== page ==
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Program To Predict Loan Eligibility in Python Language Assignment Solution.


Write a program to predict loan eligibility in python language.

Requirements and Specifications

Additional Project : Bancassurance
Background and Context
Best insurance company and My Bank have set up a Bancassurance(Bancassurance is a relationship between a bank and an insurance company), now using the data of liability customers of My Bank, The Best insurance company wants to convert customers with both a life insurance policy and an account in My bank to loan customers(taking a loan against a life insurance policy)
A campaign that the company ran last year for liability customers showed a healthy conversion rate of over 12.56% success. You are provided with data of customers who have an account in My bank and life insurance policy in the Best insurance company
You as a data scientist at the Best insurance company have to build a model to identify the positively responding customers who have a higher probability of purchasing the loan. This will increase the success ratio and reduce the cost of the campaign.
  • To predict whether a liability customer will buy a loan or not.
  • Which variables are most significant for making predictions.
  • Which segment of customers should be targeted more.

Source Code

import pandas as pd

import numpy as np

import matplotlib.pyplot as plt

from sklearn.model_selection import train_test_split

from sklearn.linear_model import LogisticRegression

from sklearn import preprocessing, tree

import seaborn as sns

from sklearn.feature_selection import SelectKBest

from sklearn.feature_selection import chi2

### Read Data

df = pd.read_csv('My_Bank.csv')


print(f"This dataset has {len(df)} rows")

### Show the number of NaN values in each column


### Remove non-useful columns

df = df.drop(columns = ['CUST_ID'])

### Convert ACC_OP_DATE to Numeric

df['ACC_OP_DATE'] = pd.to_datetime(df['ACC_OP_DATE']).dt.strftime("%m%d%Y").astype(int)


### Categorize object columns

object_columns = df.select_dtypes(include=['object']).columns

for col in object_columns:

  values = df[col].unique()

  values_dict = {x[0]: x[1] for x in zip(values, range(len(values)))}

  df[col] = df[col].map(values_dict)

### Normalize data

df_norm = (df-df.min())/(df.max()-df.min())


### Extract target column

Y = df_norm['TARGET']

X = df_norm.drop(columns=['TARGET'])


print(f"There are {len(X.columns)} variables and {len(X)} records")

### Display correlation map to see the relation between variables

f = plt.figure(figsize = (10,10))

plt.matshow(df_norm.corr(), fignum = f.number)


plt.xticks(range(len(df_norm.columns)), df_norm.columns, rotation=90);

plt.yticks(range(len(df_norm.columns)), df_norm.columns);


### Split data into train and test

X_train, X_test, Y_train, Y_test = train_test_split(

... X, Y, test_size=0.3, random_state=42)

### Build LogisticRegression Model

model = LogisticRegression()

model.fit(X_train, Y_train)

### Score

model.score(X_test, Y_test)

### Create a plot of model's accuracy vs. K best features

scores = []

for k in range(1, len(X.columns)):

  X_new = SelectKBest(chi2, k = k).fit_transform(X, Y)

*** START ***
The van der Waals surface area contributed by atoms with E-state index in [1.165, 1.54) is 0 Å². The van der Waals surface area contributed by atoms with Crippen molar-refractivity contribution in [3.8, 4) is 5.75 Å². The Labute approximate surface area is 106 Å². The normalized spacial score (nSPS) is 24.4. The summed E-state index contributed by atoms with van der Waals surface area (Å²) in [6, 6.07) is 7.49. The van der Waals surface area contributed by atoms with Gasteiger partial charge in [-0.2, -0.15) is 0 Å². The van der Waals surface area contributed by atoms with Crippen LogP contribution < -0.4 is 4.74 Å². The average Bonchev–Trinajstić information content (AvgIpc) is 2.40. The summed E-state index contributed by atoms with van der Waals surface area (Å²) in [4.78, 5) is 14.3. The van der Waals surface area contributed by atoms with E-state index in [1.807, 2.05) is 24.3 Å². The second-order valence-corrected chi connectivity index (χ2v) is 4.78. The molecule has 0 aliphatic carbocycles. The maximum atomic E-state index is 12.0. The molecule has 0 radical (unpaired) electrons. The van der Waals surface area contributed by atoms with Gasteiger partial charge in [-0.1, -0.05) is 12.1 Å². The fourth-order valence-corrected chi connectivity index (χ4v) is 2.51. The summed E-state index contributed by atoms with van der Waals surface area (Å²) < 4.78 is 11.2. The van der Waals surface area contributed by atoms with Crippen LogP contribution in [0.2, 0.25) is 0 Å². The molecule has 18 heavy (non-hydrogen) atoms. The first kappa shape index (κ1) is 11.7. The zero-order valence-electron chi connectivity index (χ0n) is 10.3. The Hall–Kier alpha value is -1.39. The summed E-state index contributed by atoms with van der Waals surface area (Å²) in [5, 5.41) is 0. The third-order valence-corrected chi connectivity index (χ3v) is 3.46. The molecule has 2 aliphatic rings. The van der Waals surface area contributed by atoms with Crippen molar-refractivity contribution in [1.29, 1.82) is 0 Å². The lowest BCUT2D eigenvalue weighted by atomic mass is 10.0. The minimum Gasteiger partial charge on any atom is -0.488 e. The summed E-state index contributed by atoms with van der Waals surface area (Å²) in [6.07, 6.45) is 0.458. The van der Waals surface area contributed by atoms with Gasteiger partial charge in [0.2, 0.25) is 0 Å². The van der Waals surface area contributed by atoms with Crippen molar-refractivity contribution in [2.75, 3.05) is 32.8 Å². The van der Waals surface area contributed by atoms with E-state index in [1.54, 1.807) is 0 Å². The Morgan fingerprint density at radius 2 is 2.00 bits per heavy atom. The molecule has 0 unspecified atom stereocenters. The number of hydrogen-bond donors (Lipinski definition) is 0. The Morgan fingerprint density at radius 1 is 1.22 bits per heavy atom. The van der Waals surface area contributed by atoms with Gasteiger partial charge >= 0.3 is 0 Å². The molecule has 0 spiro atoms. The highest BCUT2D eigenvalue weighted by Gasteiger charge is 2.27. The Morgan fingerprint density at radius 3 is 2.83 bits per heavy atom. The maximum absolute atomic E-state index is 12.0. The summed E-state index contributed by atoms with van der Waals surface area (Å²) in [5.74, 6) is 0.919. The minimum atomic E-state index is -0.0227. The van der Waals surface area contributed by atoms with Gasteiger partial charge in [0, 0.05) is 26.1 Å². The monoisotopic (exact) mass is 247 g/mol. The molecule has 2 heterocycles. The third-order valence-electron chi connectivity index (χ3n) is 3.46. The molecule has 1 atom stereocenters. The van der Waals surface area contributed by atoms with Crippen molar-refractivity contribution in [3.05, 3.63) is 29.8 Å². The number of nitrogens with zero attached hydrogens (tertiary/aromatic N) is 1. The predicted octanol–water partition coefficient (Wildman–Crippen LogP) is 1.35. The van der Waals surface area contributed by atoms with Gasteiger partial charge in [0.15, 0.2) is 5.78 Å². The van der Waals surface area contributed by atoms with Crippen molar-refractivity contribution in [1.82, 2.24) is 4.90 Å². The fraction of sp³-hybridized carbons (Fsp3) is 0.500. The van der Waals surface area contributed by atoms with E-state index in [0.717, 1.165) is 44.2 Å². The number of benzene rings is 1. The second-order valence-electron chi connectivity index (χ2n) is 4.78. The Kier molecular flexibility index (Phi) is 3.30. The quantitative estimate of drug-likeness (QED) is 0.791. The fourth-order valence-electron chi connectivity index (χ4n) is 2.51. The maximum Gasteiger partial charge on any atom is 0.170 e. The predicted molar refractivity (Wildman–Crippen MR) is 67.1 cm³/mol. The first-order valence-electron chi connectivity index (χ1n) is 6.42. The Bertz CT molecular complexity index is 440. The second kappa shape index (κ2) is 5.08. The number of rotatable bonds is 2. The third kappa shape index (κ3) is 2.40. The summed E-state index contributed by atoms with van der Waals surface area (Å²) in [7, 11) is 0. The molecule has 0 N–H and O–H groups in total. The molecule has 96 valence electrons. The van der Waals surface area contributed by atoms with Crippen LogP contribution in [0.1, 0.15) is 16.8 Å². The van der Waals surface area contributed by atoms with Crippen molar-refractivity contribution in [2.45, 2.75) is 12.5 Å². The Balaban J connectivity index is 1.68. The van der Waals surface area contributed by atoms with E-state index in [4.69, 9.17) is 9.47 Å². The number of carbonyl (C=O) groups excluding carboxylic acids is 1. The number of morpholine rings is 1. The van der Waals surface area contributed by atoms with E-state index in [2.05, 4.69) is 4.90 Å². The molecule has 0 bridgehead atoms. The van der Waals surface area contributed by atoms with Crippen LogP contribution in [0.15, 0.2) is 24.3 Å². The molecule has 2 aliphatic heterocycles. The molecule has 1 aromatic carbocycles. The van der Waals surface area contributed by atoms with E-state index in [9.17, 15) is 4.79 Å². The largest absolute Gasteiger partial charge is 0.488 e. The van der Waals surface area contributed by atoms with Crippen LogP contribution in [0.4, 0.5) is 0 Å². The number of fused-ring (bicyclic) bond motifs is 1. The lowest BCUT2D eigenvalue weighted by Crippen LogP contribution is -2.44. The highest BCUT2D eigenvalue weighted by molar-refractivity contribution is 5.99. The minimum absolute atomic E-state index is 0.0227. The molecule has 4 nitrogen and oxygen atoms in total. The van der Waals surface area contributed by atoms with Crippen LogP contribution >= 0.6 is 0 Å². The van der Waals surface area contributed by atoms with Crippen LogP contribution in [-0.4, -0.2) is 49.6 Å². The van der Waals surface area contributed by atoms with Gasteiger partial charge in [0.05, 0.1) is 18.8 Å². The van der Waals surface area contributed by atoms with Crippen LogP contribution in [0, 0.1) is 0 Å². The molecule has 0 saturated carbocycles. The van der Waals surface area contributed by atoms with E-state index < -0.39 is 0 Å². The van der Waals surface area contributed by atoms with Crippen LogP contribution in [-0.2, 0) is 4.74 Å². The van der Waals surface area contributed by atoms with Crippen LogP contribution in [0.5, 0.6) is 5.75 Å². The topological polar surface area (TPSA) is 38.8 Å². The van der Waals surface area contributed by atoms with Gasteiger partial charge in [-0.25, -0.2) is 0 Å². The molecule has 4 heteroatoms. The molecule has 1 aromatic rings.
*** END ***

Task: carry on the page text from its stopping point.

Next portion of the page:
X_train2, X_test2, Y_train2, Y_test2 = train_test_split(X_new, Y, test_size=0.3, random_state=42)

  model = LogisticRegression()

  model.fit(X_train2, Y_train2)

  score = model.score(X_test2, Y_test2)


plt.plot(range(1, len(X.columns)), scores)


plt.xlabel('Number of Features')

plt.ylabel("Model's Accuracy")

### Pick optimal number of features

kopt = range(1, len(X.columns))[np.argmax(scores)]

print(f"The optimal number of features is {kopt}, giving a model accuracy of {max(scores)*100.0}%")

Xopt_lr = SelectKBest(chi2, k = kopt).fit_transform(X, Y)

# Build a new model but only with best features

### Select best features

X_new = SelectKBest(chi2, k=kopt).fit_transform(X, Y)

### Split into Train and Test with new X values

X_train2, X_test2, Y_train2, Y_test2 = train_test_split(X, Y, test_size=0.3, random_state=42)

### Build Model

model2 = LogisticRegression()

model2.fit(X_train2, Y_train2)

model2.score(X_test2, Y_test2)

# Decision Tree

treeClf = tree.DecisionTreeClassifier()

treeClf.fit(X_train, Y_train)

treeClf.score(X_test, Y_test)

### Select K best features and run again the decision tree

scoresTree = []

for k in range(1, len(X.columns)):

  X_new = SelectKBest(chi2, k = k).fit_transform(X, Y)

  X_train3, X_test3, Y_train3, Y_test3 = train_test_split(X_new, Y, test_size=0.3, random_state=42)

  treeClf = tree.DecisionTreeClassifier()

  treeClf.fit(X_train3, Y_train3)

  score = treeClf.score(X_test3, Y_test3)


plt.plot(range(1, len(X.columns)), scores)


plt.xlabel('Number of Features')

plt.ylabel("Model's Accuracy")

koptTree = range(1, len(X.columns))[np.argmax(scoresTree)]

print(f"The optimal number of features for Decision Tree is {koptTree}, giving a model accuracy of {max(scoresTree)*100.0}%")

Xopt_tree = SelectKBest(chi2, k = koptTree).fit_transform(X, Y)

### Plot Scores of both LogisticRegression and DecisionTree vs. Number of features

plt.plot(range(1, len(X.columns)), scores, label = 'LogisticRegression')

plt.plot(range(1, len(X.columns)), scoresTree, label = 'DecisionTree')



plt.xlabel('Number of Features')

plt.ylabel("Model's Accuracy")


So we see that the Decision Tree has a higher accuracy than the Logistic Regression.

For the Decision Tree, the optimal number of features is 19, while for Logistic Regression is 29.